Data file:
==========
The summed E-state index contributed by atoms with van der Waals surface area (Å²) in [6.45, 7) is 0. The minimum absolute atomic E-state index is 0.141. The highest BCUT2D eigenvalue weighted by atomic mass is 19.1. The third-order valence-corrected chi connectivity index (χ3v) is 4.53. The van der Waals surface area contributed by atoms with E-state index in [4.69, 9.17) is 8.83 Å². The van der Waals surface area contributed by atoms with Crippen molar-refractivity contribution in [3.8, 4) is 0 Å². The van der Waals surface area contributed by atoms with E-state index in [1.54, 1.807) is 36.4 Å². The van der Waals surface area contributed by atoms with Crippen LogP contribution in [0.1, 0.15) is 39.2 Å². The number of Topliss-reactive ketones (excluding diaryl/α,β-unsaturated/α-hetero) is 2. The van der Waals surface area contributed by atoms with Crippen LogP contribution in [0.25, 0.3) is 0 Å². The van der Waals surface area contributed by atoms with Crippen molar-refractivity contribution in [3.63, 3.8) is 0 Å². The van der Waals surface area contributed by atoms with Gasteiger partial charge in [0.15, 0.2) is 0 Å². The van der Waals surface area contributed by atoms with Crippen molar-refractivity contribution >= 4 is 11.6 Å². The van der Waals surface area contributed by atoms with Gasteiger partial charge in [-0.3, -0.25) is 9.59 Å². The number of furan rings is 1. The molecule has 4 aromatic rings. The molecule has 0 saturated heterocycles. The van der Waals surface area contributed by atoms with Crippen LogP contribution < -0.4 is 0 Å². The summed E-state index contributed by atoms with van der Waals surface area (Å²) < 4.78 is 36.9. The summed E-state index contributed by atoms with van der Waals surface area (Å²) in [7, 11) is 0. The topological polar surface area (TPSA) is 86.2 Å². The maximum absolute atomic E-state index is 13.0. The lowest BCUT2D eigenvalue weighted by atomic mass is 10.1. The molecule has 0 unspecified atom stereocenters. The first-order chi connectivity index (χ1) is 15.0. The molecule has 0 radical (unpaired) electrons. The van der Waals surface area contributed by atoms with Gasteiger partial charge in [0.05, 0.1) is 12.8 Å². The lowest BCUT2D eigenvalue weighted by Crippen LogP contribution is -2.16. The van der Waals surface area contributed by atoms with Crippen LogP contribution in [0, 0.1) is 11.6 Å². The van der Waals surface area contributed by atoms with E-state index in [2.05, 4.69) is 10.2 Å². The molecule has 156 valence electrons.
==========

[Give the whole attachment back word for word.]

The summed E-state index contributed by atoms with van der Waals surface area (Å²) in [6.45, 7) is 0. The minimum absolute atomic E-state index is 0.141. The highest BCUT2D eigenvalue weighted by atomic mass is 19.1. The third-order valence-corrected chi connectivity index (χ3v) is 4.53. The van der Waals surface area contributed by atoms with E-state index in [4.69, 9.17) is 8.83 Å². The van der Waals surface area contributed by atoms with Crippen molar-refractivity contribution in [3.8, 4) is 0 Å². The van der Waals surface area contributed by atoms with E-state index in [1.54, 1.807) is 36.4 Å². The van der Waals surface area contributed by atoms with Crippen LogP contribution in [0.1, 0.15) is 39.2 Å². The number of Topliss-reactive ketones (excluding diaryl/α,β-unsaturated/α-hetero) is 2. The van der Waals surface area contributed by atoms with Crippen LogP contribution in [0.25, 0.3) is 0 Å². The van der Waals surface area contributed by atoms with Crippen molar-refractivity contribution in [3.63, 3.8) is 0 Å². The van der Waals surface area contributed by atoms with Gasteiger partial charge in [0.15, 0.2) is 0 Å². The van der Waals surface area contributed by atoms with Crippen molar-refractivity contribution >= 4 is 11.6 Å². The van der Waals surface area contributed by atoms with Gasteiger partial charge in [-0.3, -0.25) is 9.59 Å². The number of furan rings is 1. The molecule has 4 aromatic rings. The molecule has 0 saturated heterocycles. The van der Waals surface area contributed by atoms with Crippen LogP contribution < -0.4 is 0 Å². The summed E-state index contributed by atoms with van der Waals surface area (Å²) < 4.78 is 36.9. The summed E-state index contributed by atoms with van der Waals surface area (Å²) in [7, 11) is 0. The topological polar surface area (TPSA) is 86.2 Å². The maximum absolute atomic E-state index is 13.0. The lowest BCUT2D eigenvalue weighted by atomic mass is 10.1. The molecule has 0 unspecified atom stereocenters. The first-order chi connectivity index (χ1) is 15.0. The molecule has 0 radical (unpaired) electrons. The van der Waals surface area contributed by atoms with Gasteiger partial charge in [0.05, 0.1) is 12.8 Å². The lowest BCUT2D eigenvalue weighted by Crippen LogP contribution is -2.16. The van der Waals surface area contributed by atoms with Crippen LogP contribution in [0, 0.1) is 11.6 Å². The van der Waals surface area contributed by atoms with E-state index in [2.05, 4.69) is 10.2 Å². The molecule has 156 valence electrons.